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Pier 29 retail proposal clears hurdle at City Hall

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A real estate developer wants to build retail space inside the vacant and unused Pier 29 but faces some local opposition. (Jessica Christian/S.F. Examiner)
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Plans to open retail shops at Pier 29 moved forward Thursday despite the efforts of a local campaign against the so-called “mall on the waterfront.”

With a recommendation for approval from the Board of Supervisors Budget Committee, a coffee roaster, wine tasting and craft beer brewery are among the shops to likely open in the long-vacant building on the Embarcadero.

The decision is subject to final approval by the full board.

SEE RELATED: ‘No Mall on the Waterfront’ campaign takes on Pier 29 proposal

The supervisors amended the term sheet between Jamestown, LLC. and the Port of San Francisco to ensure that at least half of the goods sold at Pier 29 will be made in San Francisco, instead of one-third of the goods as initially proposed.

Remy Monteko, project manager with Jamestown, said at the hearing that the developer is on board with the changes.

“This is a minimum, not a cap,” Monteko said. “Our goal is really to have much much more… The idea is for the entire place to be San Francisco-made.”

The proposal has drawn scrutiny from long-time activists who have won land-use battles on the waterfront in the past. The contention is over whether opening shops at Pier 29 meets land-use requirements for the waterfront.

Jon Golinger is the head of the “No Mall on The Waterfront” campaign, an homage to the fight against big developments on the Embarcadero. Golinger claims the proposal does not pass muster with the Waterfront Land Use Plan of 1997, created through a ballot measure in 1990.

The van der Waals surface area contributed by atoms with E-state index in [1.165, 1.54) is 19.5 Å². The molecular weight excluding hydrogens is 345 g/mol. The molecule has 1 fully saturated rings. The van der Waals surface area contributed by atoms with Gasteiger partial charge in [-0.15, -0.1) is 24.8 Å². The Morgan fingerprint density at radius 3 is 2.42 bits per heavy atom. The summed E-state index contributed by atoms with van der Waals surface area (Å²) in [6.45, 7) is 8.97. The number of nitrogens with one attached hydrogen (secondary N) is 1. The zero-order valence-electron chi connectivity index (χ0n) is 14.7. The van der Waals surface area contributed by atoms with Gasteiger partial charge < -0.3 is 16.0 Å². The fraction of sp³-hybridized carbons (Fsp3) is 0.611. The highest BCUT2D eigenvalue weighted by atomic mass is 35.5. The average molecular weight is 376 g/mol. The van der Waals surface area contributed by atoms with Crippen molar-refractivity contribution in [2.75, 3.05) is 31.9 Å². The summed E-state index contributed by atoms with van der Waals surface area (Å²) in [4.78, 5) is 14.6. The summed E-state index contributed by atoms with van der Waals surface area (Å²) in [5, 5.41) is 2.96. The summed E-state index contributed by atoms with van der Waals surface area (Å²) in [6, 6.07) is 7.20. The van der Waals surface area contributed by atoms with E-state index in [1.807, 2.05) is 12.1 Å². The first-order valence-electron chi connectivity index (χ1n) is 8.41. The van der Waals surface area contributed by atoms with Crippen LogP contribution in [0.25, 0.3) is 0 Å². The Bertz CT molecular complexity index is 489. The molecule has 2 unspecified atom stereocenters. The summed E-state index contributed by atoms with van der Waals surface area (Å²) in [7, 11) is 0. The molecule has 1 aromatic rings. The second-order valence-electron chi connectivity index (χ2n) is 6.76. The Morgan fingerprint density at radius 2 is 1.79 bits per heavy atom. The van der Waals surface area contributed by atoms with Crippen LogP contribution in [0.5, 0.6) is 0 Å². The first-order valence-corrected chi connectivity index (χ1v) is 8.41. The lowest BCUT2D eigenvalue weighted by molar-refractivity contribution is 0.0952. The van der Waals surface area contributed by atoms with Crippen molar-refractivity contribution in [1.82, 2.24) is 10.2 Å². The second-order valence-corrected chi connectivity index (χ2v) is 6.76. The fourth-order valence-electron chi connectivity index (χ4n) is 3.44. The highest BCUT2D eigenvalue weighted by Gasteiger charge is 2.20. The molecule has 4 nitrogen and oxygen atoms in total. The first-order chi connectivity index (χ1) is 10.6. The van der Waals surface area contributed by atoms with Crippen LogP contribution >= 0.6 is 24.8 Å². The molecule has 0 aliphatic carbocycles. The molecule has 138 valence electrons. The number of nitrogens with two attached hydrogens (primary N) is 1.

“It remains a broken promise to the voters,” Golinger said at Thursday’s hearing. “The plan requires recreation on the site.”

Golinger is concerned that the shops will begin at the front of the bulkhead building but extend to the back, canceling out any opportunity for the recreational use of the pier.

Supervisor Aaron Peskin also amended the proposal to clarify that the shops would be limited to the bulkhead building and any future uses would have to comply with future changes to the Waterfront Land Use Plan, which is undergoing a review.

“There is still the potential for that recreational facility in the rest of the Pier 29 shed or the rest of the piers,” Peskin said at the meeting.

Diane Oshima, planning director with the Port, also said the shops would be limited to the bulkhead building.

“This is not a high revenue use,” Oshima said at the hearing, noting that there is a proposed $5.8 million investment from Jamestown. “We went for the program and engagement with the local San Francisco manufacturing community.”

Jamestown would be eligible for nearly $1.2 million in rent credits under the 15-year lease.

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